Effect of Scavenger
In a typical FPOP experiment, scavengers limit the available [•OH] for footprinting. Thus, it is of interest to measure the [•OH] when using scavengers of different nature or concentrations, facilitating creation of an improved FPOP platform with scavenger-tunable [•OH]. Tuning the [•OH] is important because different proteins usually require different [•OH] to achieve modifications that are sufficient to reveal structural information, yet do not give overoxidation. Moreover, varying the scavenger provides the means for measuring the kinetics of radical modification reactions. To test this, we used different concentrations of glutamine (10, 20, 40 mM) as scavenger and measured [•OH] to establish a relationship between measured [•OH] and scavenger concentration. Furthermore, histidine and methionine were also tested as a function of concentration (0.2, 0.8, 2.0 mM) (Figure 1). For each scavenger (His, Met, Gln), the measured [•OH] decreases as scavenger concentration increases. Moreover, extrapolation of the curves to the y-axis, gives approximately the same intercept, [•OH] with no scavenger (i.e., 0.67 mM) (see Figure 1 and SI Figure 4). The equation for each scavenger response curve is also given in those figures. The ratios of the rate constants of glutamine, histidine, and methionine towards •OH (5.4 × 108 M–1 s–1, 4.8 × 109 M–1 s–1, and 8.5 × 109 M–1 s–1, respectively ) should predict the ratios of the line slopes, and this is approximately correct. Discrepancies may be due to differences in our methods and conditions compared with the original kinetic studies.
For different amino-acid scavengers, the rate constants differ by three orders of magnitude . Taking advantage of this, we can adjust the [•OH] available for footprinting by varying either the nature or concentration of the scavenger. The outcomes may be significant because the time range available to FPOP can be shifted from either ~1 μs to ~100 ns (scavengers of higher reactivity or concentration), or to near ms (scavengers of lower reactivity or concentration). A numerical simulation of [•OH] by using different scavengers (Figure 2) shows that the lifetime is approximately 1 μs when using 20 mM glutamine as scavenger but adjustable to ~0.1 μs by using methionine or histidine or to 100 μs with alanine as scavengers (we assign the lifetime of the radicals to the time at which their concentrations are 100 times less than that of the protein). Adjusting the lifetime of •OH enables labeling over a wider time scale, making FPOP a flexible tool to investigate various folding/unfolding events. For example, some proteins fold to a native state by first forming secondary and then tertiary structure , whereas other proteins go through hydrophobic collapse and then form tertiary structure . The time-course changes for FPOP are in the time range for the major steps of protein folding, allowing future studies on its details.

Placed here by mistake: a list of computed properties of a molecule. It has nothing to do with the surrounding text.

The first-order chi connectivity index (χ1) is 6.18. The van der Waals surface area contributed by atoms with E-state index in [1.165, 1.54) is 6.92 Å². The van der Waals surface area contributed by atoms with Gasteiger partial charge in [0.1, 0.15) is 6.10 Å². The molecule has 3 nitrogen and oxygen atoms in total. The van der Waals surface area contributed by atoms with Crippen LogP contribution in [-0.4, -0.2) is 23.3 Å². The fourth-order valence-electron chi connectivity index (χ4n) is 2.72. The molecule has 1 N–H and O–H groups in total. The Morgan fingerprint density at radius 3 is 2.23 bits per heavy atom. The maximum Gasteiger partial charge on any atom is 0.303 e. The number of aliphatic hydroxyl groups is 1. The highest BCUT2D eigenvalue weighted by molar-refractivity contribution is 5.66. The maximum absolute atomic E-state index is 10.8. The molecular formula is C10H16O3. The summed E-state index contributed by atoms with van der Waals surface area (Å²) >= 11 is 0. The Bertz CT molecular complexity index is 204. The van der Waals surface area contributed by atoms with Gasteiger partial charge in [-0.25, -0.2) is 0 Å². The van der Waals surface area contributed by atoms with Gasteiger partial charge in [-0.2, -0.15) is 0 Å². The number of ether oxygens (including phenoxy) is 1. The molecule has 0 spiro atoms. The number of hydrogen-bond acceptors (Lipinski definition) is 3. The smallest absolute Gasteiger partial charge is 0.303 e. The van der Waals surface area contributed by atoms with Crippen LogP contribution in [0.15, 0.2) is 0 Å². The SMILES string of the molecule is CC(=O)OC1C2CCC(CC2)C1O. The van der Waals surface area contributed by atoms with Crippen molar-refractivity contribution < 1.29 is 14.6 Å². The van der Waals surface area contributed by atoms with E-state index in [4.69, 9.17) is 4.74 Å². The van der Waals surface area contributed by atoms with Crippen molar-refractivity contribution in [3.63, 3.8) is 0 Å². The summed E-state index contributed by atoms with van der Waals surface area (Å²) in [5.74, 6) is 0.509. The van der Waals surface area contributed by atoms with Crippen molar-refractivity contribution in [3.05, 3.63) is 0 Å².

The specificity, sensitivity, and precision of isotope dilution GC/MS to identify and quantify the dosimeter recommend it for quantifying the initial •OH concentration in FPOP. The approach permits optimization of FPOP conditions and adjustment of experimental parameters to realize tunable extents of modifications. Our next step is to study the effect of tuning, aiming for secure “hard” kinetic data that will allow comparison of results and lab-to-lab.
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This research was supported by National Institute of General Medical Sciences (8 P41 GM103422-37 and 1R01GM108785) of the National Institute of Health. The authors thank Jan R. Crowley and Kwasi Mawuenyega for their generous advice and help.
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Niu, B., Zhang, H., Giblin, D. et al. Dosimetry Determines the Initial OH Radical Concentration in Fast Photochemical Oxidation of Proteins (FPOP). J. Am. Soc. Mass Spectrom. 26, 843–846 (2015). https://doi.org/10.1007/s13361-015-1087-0
- Isotope Dilution
- Gas Chromatography/Mass Spectrometry